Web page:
- Define the unit's business-wide forecasting framework and introduce a standardised, repeatable process
- Establish levels of sign-off and accountability (for example, from sales or operations management) for forecasts that makes their accuracy a KPI in itself
- Enforce cross-functional collaboration through regular, preset meetings such as monthly sales and operations planning meetings
- Equip key staff involved in forecasting with the training and skills required to do a diligent job
- Promote a culture of realism and honesty in forecasting
This last objective is perhaps the most difficult to address, since it is not so much about an organisation's competency but rather its culture.
In too many organisations, budgeting and forecasting take on the attributes of a game of poker, as senior business managers try to out-manoeuvre each other. As a result of gaming, the whole company becomes riddled with hidden 'contingencies', 'tasks' and 'challenges' – all of which amount to risk.
This makes the CFO's role of managing the stock market's expectations fraught with danger.
On the one hand, the 'portfolio effect' mitigates the risk, but on the other, it is in each and every CFO's interest to reduce the portfolio's spread of risk. Profit warnings frequently result from the realisation of risks that had previously been hidden from group and, obviously, where 'overs' did not offset 'unders'.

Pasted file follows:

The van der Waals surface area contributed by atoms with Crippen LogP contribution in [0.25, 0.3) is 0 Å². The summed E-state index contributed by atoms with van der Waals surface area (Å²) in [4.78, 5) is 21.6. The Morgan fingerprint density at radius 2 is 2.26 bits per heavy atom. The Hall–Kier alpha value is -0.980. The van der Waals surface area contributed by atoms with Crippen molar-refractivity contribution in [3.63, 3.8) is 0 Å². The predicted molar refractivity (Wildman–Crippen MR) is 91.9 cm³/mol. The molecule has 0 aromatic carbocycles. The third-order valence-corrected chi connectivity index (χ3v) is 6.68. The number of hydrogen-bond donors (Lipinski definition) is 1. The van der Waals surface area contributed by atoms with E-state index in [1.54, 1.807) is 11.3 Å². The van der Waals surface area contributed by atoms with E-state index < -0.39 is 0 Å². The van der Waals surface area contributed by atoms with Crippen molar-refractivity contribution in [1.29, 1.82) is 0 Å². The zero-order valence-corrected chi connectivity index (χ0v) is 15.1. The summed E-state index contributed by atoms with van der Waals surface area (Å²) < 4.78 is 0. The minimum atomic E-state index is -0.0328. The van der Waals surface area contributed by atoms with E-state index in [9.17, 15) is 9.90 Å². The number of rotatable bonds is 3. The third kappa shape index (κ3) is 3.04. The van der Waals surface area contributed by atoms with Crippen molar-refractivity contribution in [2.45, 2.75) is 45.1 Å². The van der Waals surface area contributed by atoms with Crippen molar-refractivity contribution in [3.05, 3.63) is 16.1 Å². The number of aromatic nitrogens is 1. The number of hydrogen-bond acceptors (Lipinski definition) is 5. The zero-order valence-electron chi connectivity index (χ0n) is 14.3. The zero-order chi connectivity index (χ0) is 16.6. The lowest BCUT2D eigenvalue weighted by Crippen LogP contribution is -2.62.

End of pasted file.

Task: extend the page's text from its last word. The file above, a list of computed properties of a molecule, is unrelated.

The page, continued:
A FORECAST FIDDLE?
Functional staff who work deep in the operations of a business unit frequently try to massage the numbers in an attempt to minimise variances. If sales demand is over plan, they try to rein back the forecast. If sales demand is below plan, they try to talk the numbers up.
Such forecasts need to be evaluated and challenged locally prior to review by higher management at the group or division level.
The finance department is an obvious choice for this critical role, but often finds itself too busy to assume the responsibility.
Organisations can promote more diligent forecasting by uncoupling the timing of the forecast from the period-end rush. This allows finance departments to assume a more advisory role in the overall forecast renewal process.
THE RIGHT TOOL FOR THE JOB
Once forecasting has been made more effective, the next step is to review its efficiency by equipping the finance department with enabling technology.
A recent report shows that over 64% of companies use spreadsheets for budgeting and forecasting while only 21% use a dedicated application.
Working this way requires the finance department to spend much of its time number crunching and maintaining fragile forecasting spreadsheet models.
Automating the forecasting process through the use of a dedicated forecasting application will release the finance department from its scorekeeper role and enable its managers to better fulfil the value-added role of evaluator and challenger, helping the business optimise performance.
THE GLASS SLIPPER: ACCOUNTABILITY
Times have changed for BPM. Today's CEOs and CFOs are increasingly being held accountable by investors for the accuracy of their forecasts. Identifying and addressing the root causes of inaccuracy results in more than just better forecasts and fewer errors; it is a strong indication of how well companies are run.
At Parson, we encourage companies to integrate forecasting into their BPM frameworks so that it is recognised as being on a par with actual reporting, planning and budgeting.
It is unlikely that the implementation of a new system in itself will result in better forecasts. Instead, we advise companies to invest in improving the effectiveness of forecasting first before addressing efficiency.
This will not only help organisations increase their forecast accuracy but also enable their finance departments to fulfil their role as a proactive business partner